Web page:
Inspector General finds that in spite of FAA ATO’s 51 cost saving/productivity efforts, per flight costs have increased

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Increased productivity of the Air Traffic Control organization is one of the key premises to NextGen. Much of that increased efficiency derives from the technology, but some measure of the improvement must come from management of the personnel. There is reason to believe that the FAA needs to better understand how to manage its existing human resources.

The below ↓ Report of the US Department of Transportation Office of Inspector General makes negative conclusions about current efforts to improve the human factor. The FAA concurred in each of the OIG’s findings.

The 28 page analysis starts with four basic findings:

· Since 2000, the ATO tower, center and TRACON staffing has remained basically the same (2000 @ 15,153; 2012 @ 15,211).

· Over that same period, air traffic volume has decreased 23% (2000 @ 151,582,863; 2012 @ 117,324, 105).

· Over the past 4 years, controller productive time per 8 hour shift decreased 17 minutes (2008 @ 5:43; 2012 @ 5:26)

· Over that same time frame, controller cost per operation increased by $6 from $19 (2008) to $25 (2012)

What is most discouraging is that these negative results were posted after the FAA initiated 51 programs designed to reduce these costs. The IG Report (p.17-23) analyzes each of the initiatives. Two of these efforts were found to have saved $4.5 million, but the IG determined that six ATO actions actually increased the ATC expenses. Of the remaining 43, nine are ongoing, five have been abandoned and 29 completed.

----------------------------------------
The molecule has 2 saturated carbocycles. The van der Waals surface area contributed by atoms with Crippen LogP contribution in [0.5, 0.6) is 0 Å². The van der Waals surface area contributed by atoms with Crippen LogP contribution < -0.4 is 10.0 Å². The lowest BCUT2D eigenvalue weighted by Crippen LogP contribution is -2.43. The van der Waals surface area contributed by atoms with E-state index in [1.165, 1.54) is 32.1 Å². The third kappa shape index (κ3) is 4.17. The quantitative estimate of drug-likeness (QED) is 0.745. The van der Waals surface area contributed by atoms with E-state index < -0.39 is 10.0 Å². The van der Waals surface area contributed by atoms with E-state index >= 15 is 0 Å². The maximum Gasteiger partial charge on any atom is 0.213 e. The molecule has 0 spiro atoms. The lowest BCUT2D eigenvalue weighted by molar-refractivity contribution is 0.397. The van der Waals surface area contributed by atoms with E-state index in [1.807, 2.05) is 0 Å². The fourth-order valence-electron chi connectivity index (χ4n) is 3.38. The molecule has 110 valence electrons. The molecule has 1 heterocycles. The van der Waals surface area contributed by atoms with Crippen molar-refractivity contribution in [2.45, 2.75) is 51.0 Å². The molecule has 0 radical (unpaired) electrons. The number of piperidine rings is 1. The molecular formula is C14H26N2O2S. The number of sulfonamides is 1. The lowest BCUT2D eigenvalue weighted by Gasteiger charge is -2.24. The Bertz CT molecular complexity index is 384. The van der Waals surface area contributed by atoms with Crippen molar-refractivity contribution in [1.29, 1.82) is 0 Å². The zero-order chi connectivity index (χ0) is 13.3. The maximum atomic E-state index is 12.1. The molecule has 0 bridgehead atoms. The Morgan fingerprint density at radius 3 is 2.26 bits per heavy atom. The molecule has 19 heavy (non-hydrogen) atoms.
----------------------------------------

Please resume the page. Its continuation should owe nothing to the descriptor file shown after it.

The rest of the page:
The most critical observation was that no baseline was established for 43 of their cost saving campaigns. The IG notes that the guidance for cost data collection and analysis was either non-existent or not required. Within the FAA, there is no consensus as to what the appropriate calculations for productivity should be. The IG pointed out that control and entry of the data was inadequate.

The IG made, and the FAA accepted, five recommendations:

1. Assess cost reduction efforts to determine if can achieve goals and then document the results accurately.

2. Create reliable productivity measures, costs, milestones and goals.

3. Identify future opportunities for cost reduction and productivity.

4. Require controllers to self-report their work times and categories through an automated system.

5. Ensure standardization in field reporting of costs.

Clay Foushee, the Director of the Office of Audit and Evaluation, submitted the FAA response, concurring in each of the criticisms. For each he includes some statement of positive agency actions. Some, he notes, require negotiations with NATCA.

It is clear that the FAA cannot define its ATC cost for handling any flight. The notion that a cost-based user fee can be assessed cannot be propounded until substantial improvements are carefully implemented.

This is a most discouraging analysis and hopefully the FAA will truly find appropriate methods to baseline and record improvements as well as, perhaps more importantly, design initiatives which will enhance productivity. NextGen will be a further challenge for it will redefine the job of the personnel assigned to interact between the FAA’s machines and airplanes. The historic justification has stated that the computers and communications will do more so that the FAA staff will do less.

REPORT: FAA Lacks the Metrics and Data Needed To Accurately Measure the Outcomes of Its Controller Productivity Initiatives

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